Freeman discusses presidential goals, plans facility updates

Noah Thornburgh

NIU President Lisa Freeman became an administrator on something of a whim, she said. After teaching at Kansas State University, the opportunity to shadow a K-State administrator arose — a possibility that had not been on her radar, she said.

Two years after her initial appointment as interim president at NIU and one year after her official instatement as president, Freeman’s goals for the 2019–2020 academic year have taken shape, available for download on the university’s website.

Facility and academic plans

This year was remarkable for Illinois higher education, Freeman said. The state government passed a budget on time, and Gov. J.B. Pritzker released a higher education plan in January.

The capital budget, passed in June, plans potential appropriations for long-term projects, such as overdue facility maintenance and construction.

Freeman said the capital budget represents a recognition of higher education’s value and the long-term needs of Illinois’ state universities, NIU included.

“This is a chance for us to reimagine our academic spaces and classrooms,” she said. “If you’ve been to DuSable [Hall], you would agree they could use [it].”

Aside from the facilities, Freeman plans to test methods of teaching in first-year required courses to decrease equity gaps. Black and Latino populations have a first-year retention rate lower than the campus average of 73%, according to the Strategic Enrollment Management Plan.

One section of Math 110 will be taught using a method of “co-remediation,” as a pilot program. Freeman said co-remediation tries to avoid holding students back when they struggle in certain sections of a course by using data tracking and personalized instruction.

“[Co-remediation is] more effective than telling students, ‘You can’t start this course; you have to make up something first,’” she said. “Students are capable of filling in gaps while they’re learning new material.”

She said advances in technology mean detailed data will be available for instructors and tutors to personalize assistance for students.

Freeman’s goal is to extend co-remediation to other 100-level classes.

Diversity, equity and inclusion remain a categorical focus in this year’s presidential goals.

“It’s not enough just to be diverse,” she said. “I think universities, which are places where ideas are brought forward, challenged and developed, do best when the number of different lived experiences and perspectives contributing to that idea pool is greater. So we will offer a better intellectual environment [and] a better background for innovation if we have people who have different experiences.”

Freeman is the university’s first female president and, including her, the top three leadership positions are held by women: Beth Ingram, executive vice president and provost, and Chief Financial Officer Sarah McGill.

Freeman said rising in male-dominated fields through her doctoral work taught her the benefits of diverse work environments.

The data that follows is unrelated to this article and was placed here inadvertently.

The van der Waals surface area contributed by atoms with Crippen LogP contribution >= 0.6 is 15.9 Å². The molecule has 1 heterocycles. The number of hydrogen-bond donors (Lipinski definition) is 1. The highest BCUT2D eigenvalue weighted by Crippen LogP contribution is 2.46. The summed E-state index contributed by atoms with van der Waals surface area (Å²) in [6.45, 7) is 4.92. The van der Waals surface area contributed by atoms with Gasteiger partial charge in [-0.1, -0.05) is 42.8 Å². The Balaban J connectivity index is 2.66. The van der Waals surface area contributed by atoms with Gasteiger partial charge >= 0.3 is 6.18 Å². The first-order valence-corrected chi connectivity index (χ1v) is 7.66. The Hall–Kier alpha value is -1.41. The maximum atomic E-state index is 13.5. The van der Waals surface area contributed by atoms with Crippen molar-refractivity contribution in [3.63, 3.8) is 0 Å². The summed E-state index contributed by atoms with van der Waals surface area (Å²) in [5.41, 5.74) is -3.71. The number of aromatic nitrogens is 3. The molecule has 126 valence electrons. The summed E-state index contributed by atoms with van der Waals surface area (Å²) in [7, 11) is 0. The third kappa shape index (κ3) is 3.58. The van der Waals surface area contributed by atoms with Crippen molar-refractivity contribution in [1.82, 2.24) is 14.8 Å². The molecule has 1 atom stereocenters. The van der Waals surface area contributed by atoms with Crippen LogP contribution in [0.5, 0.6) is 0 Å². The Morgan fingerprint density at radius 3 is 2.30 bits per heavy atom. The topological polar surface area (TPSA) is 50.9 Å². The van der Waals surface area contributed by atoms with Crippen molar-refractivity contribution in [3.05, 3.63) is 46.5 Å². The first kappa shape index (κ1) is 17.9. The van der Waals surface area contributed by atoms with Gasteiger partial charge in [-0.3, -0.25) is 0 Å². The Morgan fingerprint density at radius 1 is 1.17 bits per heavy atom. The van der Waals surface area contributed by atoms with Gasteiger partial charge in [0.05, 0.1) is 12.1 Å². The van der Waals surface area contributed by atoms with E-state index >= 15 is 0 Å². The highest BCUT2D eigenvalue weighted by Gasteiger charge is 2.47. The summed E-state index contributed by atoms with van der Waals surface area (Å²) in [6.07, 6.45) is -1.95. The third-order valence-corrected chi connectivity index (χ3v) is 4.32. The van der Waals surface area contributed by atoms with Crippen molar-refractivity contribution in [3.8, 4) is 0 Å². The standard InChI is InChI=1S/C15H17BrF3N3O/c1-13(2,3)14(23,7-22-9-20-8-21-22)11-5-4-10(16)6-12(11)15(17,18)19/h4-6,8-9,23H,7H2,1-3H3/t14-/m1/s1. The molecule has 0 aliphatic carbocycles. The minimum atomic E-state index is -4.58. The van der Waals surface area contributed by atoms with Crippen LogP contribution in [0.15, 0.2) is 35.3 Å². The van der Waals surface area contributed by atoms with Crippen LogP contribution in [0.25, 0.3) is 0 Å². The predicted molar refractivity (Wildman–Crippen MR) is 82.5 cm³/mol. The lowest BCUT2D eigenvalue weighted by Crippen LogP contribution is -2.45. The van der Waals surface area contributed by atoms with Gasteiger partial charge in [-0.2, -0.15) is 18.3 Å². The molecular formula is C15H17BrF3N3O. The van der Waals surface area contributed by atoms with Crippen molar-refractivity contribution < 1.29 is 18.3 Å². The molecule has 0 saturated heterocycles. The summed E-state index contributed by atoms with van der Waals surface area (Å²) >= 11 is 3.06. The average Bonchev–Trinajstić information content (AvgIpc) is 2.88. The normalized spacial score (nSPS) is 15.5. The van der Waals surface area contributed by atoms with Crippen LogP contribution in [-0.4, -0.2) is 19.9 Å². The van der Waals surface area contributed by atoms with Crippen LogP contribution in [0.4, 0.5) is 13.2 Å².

“You can have great role models, sponsors and mentors who don’t look like you, but it is really helpful when you can see people who look like you who have achieved the goals you’re setting for yourself,” she said.

Addressing student concerns

Within this category, Freeman’s goals address four specific student concerns: the Disability Resource Center’s relocation, full implementation of preferred or proper names, enhanced behavioral health services and increased sexual misconduct awareness and prevention education.

Freeman said the university has not yet decided on a new location for the DRC but plans to receive recommendations in the fall so relocation can be completed by spring 2020. This comes after the SA Senate passed legislation in April urging the administration to move the DRC from its location at 385 Wirtz Drive due to alleged accessibility issues.

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Freeman said there is an inconsistency in preferred or proper name fields across departmental forms that can cause students pain, such as when transgender students have changed their name or international students don’t have a surname and are not given a space to give their preferred name. The university plans to fix these inconsistencies across campus.

The university plans to enhance behavioral health services.

“We certainly don’t have the resources to go out and hire an army of psychiatrists, but we do have the potential to work with community partners more effectively than we have before,” she said.

The university plans to partner with Safe Passage, a non-profit supporting survivors of domestic and sexual violence, to address concerns about sexual misconduct on campus, Freeman said.

In May, students protested what they perceived to be issues in the Title IX process concerning investigations and wait times.

Freeman said the expanded partnership is not entirely reactionary; the university had applied for a grant related to sexual misconduct education before the protests.

Freeman will continue her office hours, available in 15 minute slots.

She said she wants students to question the university — she wants administrators to be able to explain the reasoning behind their actions.

“I want all of our students to understand that when they raise a concern or an issue or suggest that we could be doing something differently, we view that as a real positive,” she said. “We want them to help us be better. And we want them to help a life skill of not being afraid to advocate for change.”